The day Campbell tried to bring Muslims ‘on message’
06 August 2003
The Muslim representatives were ushered into No. 10 on 27 September 2001 to discuss the Iraq WMD crisis were received by Mr. Blair’s media guru Alastair Campbell. According to one witness, he sidled up and told them “You guys have got a selling job to do” (reported in the Daily Telegraph, 19 October 2001). Campbell assumed that the Muslim leaders would obediently come ‘on message’ on the imminent war in Afghanistan.
The delegation may have taken his remark lightly, but Campbell is a man accustomed to seeing his pronouncements accepted in toto (the Fleet Street insight is that when Campbell asks a Minister to jump, the response is not ‘why’, but rather, ‘how high’).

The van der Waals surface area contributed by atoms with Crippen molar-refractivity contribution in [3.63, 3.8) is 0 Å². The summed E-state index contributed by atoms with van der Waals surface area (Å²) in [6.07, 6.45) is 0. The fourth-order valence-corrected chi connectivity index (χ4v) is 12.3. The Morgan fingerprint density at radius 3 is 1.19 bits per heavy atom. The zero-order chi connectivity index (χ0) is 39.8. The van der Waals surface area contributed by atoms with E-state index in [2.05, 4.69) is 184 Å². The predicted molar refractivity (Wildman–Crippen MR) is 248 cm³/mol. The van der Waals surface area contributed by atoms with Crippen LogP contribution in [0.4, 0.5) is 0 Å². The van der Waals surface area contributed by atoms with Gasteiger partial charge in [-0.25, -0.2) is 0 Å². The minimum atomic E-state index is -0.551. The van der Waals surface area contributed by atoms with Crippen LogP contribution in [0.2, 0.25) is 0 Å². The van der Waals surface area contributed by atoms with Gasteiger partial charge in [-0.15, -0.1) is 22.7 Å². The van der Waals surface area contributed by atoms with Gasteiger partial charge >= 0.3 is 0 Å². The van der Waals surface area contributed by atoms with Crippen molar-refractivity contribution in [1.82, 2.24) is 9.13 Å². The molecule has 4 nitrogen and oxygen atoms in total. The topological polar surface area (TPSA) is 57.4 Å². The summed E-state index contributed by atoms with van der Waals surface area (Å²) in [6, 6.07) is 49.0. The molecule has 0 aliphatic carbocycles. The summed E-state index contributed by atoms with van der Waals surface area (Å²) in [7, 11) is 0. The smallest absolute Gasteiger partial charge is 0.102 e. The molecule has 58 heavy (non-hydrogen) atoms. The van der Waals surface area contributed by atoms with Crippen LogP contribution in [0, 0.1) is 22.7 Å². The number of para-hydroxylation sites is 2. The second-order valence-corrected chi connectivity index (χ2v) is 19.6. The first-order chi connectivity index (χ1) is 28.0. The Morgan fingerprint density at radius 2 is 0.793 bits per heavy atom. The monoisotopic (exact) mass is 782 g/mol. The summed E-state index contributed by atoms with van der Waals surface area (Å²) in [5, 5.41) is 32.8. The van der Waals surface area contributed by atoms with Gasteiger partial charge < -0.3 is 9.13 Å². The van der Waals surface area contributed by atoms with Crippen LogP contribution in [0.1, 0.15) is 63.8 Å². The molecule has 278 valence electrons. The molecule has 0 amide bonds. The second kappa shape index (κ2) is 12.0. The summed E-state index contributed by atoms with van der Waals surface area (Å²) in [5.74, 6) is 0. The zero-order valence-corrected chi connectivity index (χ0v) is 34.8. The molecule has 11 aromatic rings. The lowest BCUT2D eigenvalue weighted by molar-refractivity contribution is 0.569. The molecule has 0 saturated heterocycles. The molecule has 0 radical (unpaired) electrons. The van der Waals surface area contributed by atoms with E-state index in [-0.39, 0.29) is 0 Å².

After the Downing Street meeting, representatives from The Muslim Council of Britain refused to condone military action as a way forward. Its Press Release of 9 October stated, “British Muslims want justice to be done for the horrifying events of September 11th. These day and night strikes – which are already leading to innocent civilians deaths amongst the long-suffering Afghan population – will not achieve this purpose…These attacks will only lead to further polarisation in the world. This will not be a fitting memorial to those who died in the September 11th atrocities”. Campbell was not at all pleased. A few weeks later The Times (26 October 2001) carried a report stating that the MCB Secretary General, at the time Yousuf Bhailok, was causing Downing Street ‘embarrassment’ due to “complaints that he has associated with international terrorists. Mr Bhailok was a speaker at a conference in Tehran on the Palestinian intifada, along with the leaders of Hezbollah, Hamas, Islamic Jihad and the Popular Front for the Liberation of Palestine. He was reported to have called for economic sanctions against Israel, and to have said that his organisation had [not participated] in Britain’s Holocaust Memorial Day because of the continuing ‘genocide’ against Palestinians.”